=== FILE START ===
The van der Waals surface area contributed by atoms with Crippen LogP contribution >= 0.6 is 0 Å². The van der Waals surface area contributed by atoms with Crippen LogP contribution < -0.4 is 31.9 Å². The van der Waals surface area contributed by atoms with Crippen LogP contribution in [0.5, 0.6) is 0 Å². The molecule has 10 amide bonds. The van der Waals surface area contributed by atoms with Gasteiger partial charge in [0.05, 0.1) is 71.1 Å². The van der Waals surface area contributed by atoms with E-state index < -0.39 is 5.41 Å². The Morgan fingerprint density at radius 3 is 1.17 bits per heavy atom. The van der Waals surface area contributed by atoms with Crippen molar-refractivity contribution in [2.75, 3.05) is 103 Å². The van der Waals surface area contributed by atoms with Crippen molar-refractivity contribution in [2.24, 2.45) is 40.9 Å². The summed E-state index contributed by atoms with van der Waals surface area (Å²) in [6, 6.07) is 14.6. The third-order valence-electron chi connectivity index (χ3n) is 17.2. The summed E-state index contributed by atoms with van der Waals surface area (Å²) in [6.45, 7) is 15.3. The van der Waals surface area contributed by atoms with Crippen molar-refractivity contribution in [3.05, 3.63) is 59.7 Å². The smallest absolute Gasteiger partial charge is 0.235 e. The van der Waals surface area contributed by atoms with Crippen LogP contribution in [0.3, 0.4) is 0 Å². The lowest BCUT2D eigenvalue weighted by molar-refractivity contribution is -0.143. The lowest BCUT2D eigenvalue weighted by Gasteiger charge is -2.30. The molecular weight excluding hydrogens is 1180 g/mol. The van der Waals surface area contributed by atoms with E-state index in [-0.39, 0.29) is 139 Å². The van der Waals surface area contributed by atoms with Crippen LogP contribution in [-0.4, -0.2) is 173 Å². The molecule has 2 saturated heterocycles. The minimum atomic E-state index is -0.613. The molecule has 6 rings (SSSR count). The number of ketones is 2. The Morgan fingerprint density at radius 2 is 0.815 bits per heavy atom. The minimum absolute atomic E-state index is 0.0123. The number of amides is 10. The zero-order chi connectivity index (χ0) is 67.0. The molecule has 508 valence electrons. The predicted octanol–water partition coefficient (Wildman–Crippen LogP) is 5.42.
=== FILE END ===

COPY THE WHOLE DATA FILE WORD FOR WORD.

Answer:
The van der Waals surface area contributed by atoms with Crippen LogP contribution >= 0.6 is 0 Å². The van der Waals surface area contributed by atoms with Crippen LogP contribution < -0.4 is 31.9 Å². The van der Waals surface area contributed by atoms with Crippen LogP contribution in [0.5, 0.6) is 0 Å². The molecule has 10 amide bonds. The van der Waals surface area contributed by atoms with Gasteiger partial charge in [0.05, 0.1) is 71.1 Å². The van der Waals surface area contributed by atoms with E-state index < -0.39 is 5.41 Å². The Morgan fingerprint density at radius 3 is 1.17 bits per heavy atom. The van der Waals surface area contributed by atoms with Crippen molar-refractivity contribution in [2.75, 3.05) is 103 Å². The van der Waals surface area contributed by atoms with Crippen molar-refractivity contribution in [2.24, 2.45) is 40.9 Å². The summed E-state index contributed by atoms with van der Waals surface area (Å²) in [6, 6.07) is 14.6. The third-order valence-electron chi connectivity index (χ3n) is 17.2. The summed E-state index contributed by atoms with van der Waals surface area (Å²) in [6.45, 7) is 15.3. The van der Waals surface area contributed by atoms with Crippen molar-refractivity contribution in [3.05, 3.63) is 59.7 Å². The smallest absolute Gasteiger partial charge is 0.235 e. The van der Waals surface area contributed by atoms with Crippen LogP contribution in [0.3, 0.4) is 0 Å². The lowest BCUT2D eigenvalue weighted by molar-refractivity contribution is -0.143. The lowest BCUT2D eigenvalue weighted by Gasteiger charge is -2.30. The molecular weight excluding hydrogens is 1180 g/mol. The van der Waals surface area contributed by atoms with E-state index in [-0.39, 0.29) is 139 Å². The van der Waals surface area contributed by atoms with Crippen LogP contribution in [-0.4, -0.2) is 173 Å². The molecule has 2 saturated heterocycles. The minimum atomic E-state index is -0.613. The molecule has 6 rings (SSSR count). The number of ketones is 2. The Morgan fingerprint density at radius 2 is 0.815 bits per heavy atom. The minimum absolute atomic E-state index is 0.0123. The number of amides is 10. The zero-order chi connectivity index (χ0) is 67.0. The molecule has 508 valence electrons. The predicted octanol–water partition coefficient (Wildman–Crippen LogP) is 5.42.